Harold Wilson said a week is a long time in politics. Well, he may have been speaking about Harvard University’s CS50 course. My last post, completing week 2’s psets, was made on 10th October. Well, here is week 3’s write-up, almost two months later! This developer is not optimised for performance…
(There is also a joke to be made about multitasking here. The offline world has been soaking up most of my time with painting and decorating.)
CS50 week 3: memory, data structures and debugging tools
CS50 week 3 (actually the fourth week in human numbers) takes the stabilisers away. Up until now, the very kind team at Harvard had been leeting us use the training header file
cs50.h. This simplified things and protected students from a world where a string isn’t a string but an array of characters. Oh no, wait, it’s a pointer to the address of the first character in a string.
So if you have what you think is a
string with value
zack, what you actually have is a
char * with value of the address in memory where the
char z is stored.
zack is actually
my_name (four letters + terminating
\0 character). Something like this:
It’s a string Jim, but not as we know it…
This is important to remember because it’s very easy to stray in to memory that isn’t yours using arrays and pointers, causing segmentation faults. Really helpfully, the command line gives you no idea whatsoever where segmentation faults occur, leaving you to a lengthy debug process.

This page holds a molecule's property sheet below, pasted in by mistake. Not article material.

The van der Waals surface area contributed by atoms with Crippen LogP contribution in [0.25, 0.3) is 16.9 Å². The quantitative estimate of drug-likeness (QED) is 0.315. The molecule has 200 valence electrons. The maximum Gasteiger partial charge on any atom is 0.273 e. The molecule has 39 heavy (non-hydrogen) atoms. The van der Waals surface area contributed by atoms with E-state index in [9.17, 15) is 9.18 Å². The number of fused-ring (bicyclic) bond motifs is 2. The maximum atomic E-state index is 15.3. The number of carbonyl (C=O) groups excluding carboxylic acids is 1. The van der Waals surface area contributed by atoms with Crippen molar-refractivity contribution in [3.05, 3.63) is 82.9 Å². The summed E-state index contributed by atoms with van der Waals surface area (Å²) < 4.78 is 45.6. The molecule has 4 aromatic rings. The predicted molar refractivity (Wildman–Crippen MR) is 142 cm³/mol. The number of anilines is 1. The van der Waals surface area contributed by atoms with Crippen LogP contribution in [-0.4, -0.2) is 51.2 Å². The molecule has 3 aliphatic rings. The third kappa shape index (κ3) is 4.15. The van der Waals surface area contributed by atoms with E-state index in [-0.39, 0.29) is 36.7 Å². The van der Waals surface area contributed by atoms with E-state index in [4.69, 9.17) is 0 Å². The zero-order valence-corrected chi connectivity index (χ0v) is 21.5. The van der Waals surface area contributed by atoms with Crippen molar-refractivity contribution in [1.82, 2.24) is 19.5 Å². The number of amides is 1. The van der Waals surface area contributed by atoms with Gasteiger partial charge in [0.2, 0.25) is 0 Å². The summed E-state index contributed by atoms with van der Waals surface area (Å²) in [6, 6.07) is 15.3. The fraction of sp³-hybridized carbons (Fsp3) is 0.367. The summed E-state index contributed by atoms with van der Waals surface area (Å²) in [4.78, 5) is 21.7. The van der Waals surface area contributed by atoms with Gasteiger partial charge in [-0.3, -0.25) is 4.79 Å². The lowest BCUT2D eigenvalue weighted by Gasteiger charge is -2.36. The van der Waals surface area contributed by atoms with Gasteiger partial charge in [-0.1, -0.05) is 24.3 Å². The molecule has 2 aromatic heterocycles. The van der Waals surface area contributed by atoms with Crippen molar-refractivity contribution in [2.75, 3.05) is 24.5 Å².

I thought I understood this during the lecture, but it’s a whole different ball game when the stabilisers are off trying to work out where pointer and memory allocation bugs occur when you’re developing. I still find this difficult and can’t wait to move on to higher level languages where you don’t have to juggle memory allocation and wrap your head around pointers.
A Mexican standoff of pointers.
I understand this difficulty in managing memory in C (and C++) – to the point of C not being considered a ‘memory safe’ language - is one of the contributing factors in its fading from mainstream use in many applications.
Here are my solutions for the week 3 psets.
Objective: edit the RGB values of a bitmap to make some hidden text visible, revealing the culprit of a heinous crime.
pset3: resize less
Objective: resize a .bmp by a factor of
f is an int between 0 and 100.
NB - I started off on the “more” version of this, which requires you to allow floating points in
f, e.g. resize to 5.6 as well as 5 or 6. A bridge too far for me….
Objective: use file operations to recover .jpgs from a corrupted raw file.